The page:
Create synthetic seamounts (Gaussian, parabolic, cone or disc, circular or elliptical)
gmt grdseamount [ intable ] -Iincrement -Rregion [ -A[out/in] ] [ -Cc|d|g|p ] [ -Dunit ] [ -E ] [ -F[flattening] ] [ -Ggrdfile ] [ -L[cut] ] [ -M[list] ] [ -Nnorm ] [ -Qbmode/qmode ] [ -Sscale ] [ -Tt0[/t1/dt][+l] ] [ -Zlevel ] [ -V[level] ] [ -bibinary ] [ -eregexp ] [ -fflags ] [ -iflags ] [ -rreg ] [ --PAR=value ]
Note: No space is allowed between the option flag and the associated arguments.
grdseamount will compute the combined shape of multiple synthetic seamounts given their individual shape parameters. We read a list with seamount locations and sizes and can evaluate either Gaussian, parabolic, conical, or disc shapes, which may be circular or elliptical, and optionally truncated. Various scaling options are available to modify the result, including an option to add in a background depth (more complicated backgrounds may be added via grdmath). The input must contain lon, lat, radius, height for each seamount. For elliptical features (-E) we expect lon, lat, azimuth, semi-major, semi-minor, height instead. If flattening is specified (-F) with no value appended then a final column with flattening is expected (cannot be used for plateaus). For temporal evolution of topography the -T option may be used, in which case the data file must have two final columns with the start and stop time of seamount construction. In this case you may choose to write out a cumulative shape or just the increments produced by each time step (see -Q).
x_inc [and optionally y_inc] is the grid spacing. Optionally, append a suffix modifier. Geographical (degrees) coordinates: Append m to indicate arc minutes or s to indicate arc seconds. If one of the units e, f, k, M, n or u is appended instead, the increment is assumed to be given in meter, foot, km, Mile, nautical mile or US survey foot, respectively, and will be converted to the equivalent degrees longitude at the middle latitude of the region (the conversion depends on PROJ_ELLIPSOID). If y_inc is given but set to 0 it will be reset equal to x_inc; otherwise it will be converted to degrees latitude. All coordinates: If +e is appended then the corresponding max x (east) or y (north) may be slightly adjusted to fit exactly the given increment [by default the increment may be adjusted slightly to fit the given domain]. Finally, instead of giving an increment you may specify the number of nodes desired by appending +n to the supplied integer argument; the increment is then recalculated from the number of nodes and the domain. The resulting increment value depends on whether you have selected a gridline-registered or pixel-registered grid; see GMT File Formats for details. Note: If -Rgrdfile is used then the grid spacing (and registration) have already been initialized; use -I (and -r) to override the values.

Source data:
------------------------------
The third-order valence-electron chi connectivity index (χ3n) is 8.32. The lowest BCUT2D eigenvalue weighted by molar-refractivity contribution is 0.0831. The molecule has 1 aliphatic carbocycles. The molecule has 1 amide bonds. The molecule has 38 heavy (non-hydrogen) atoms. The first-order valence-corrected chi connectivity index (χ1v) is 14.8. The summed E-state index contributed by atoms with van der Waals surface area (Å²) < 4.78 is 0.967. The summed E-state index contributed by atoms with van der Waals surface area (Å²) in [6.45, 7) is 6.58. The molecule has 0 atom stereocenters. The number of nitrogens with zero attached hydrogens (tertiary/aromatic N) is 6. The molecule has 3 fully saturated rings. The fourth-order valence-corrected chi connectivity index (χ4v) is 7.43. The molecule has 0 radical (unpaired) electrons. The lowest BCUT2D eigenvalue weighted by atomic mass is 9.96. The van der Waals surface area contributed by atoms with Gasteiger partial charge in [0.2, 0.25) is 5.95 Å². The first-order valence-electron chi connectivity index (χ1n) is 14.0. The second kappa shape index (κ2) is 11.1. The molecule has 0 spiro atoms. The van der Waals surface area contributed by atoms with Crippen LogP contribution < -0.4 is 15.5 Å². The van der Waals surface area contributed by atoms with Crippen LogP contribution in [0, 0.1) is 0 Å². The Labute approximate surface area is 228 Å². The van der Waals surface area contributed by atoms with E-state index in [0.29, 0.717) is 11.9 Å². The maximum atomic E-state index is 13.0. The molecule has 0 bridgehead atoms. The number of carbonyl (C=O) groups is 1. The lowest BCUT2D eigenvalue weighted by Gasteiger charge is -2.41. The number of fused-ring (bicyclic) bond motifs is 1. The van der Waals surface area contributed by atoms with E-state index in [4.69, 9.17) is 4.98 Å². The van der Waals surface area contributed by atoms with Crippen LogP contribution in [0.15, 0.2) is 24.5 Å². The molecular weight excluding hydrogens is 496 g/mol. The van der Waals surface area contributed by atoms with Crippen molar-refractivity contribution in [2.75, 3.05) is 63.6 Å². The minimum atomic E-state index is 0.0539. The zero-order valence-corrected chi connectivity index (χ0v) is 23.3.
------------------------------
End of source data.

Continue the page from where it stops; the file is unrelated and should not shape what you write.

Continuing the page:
- -Rxmin/xmax/ymin/ymax[+r][+uunit] (more …)
Specify the region of interest.
Build a mask grid, append outside/inside values [1/NaN]. Here, height and flattening are ignored and -L, -N and -Z are disallowed.
Select shape function: choose among c (cone), d (disc), g (Gaussian) and p (parabolic) shape [Default is Gaussian]. All but the disc can furthermore be truncated via a flattening parameter f set by -F.
Append the unit used for horizontal distances in the input file (see Units). Does not apply for geographic data (-fflags) which we convert to km.
Elliptical data format. We expect the input records to contain lon, lat, azimuth, major, minor, height (with the latter in m) for each seamount. [Default is Circular data format, expecting lon, lat, radius, height].
Seamounts are to be truncated to guyots. Append flattening from 0 (no flattening to 1 (no feature!), otherwise we expect to find it in last input column [no truncation]. Ignored if used with -Cd.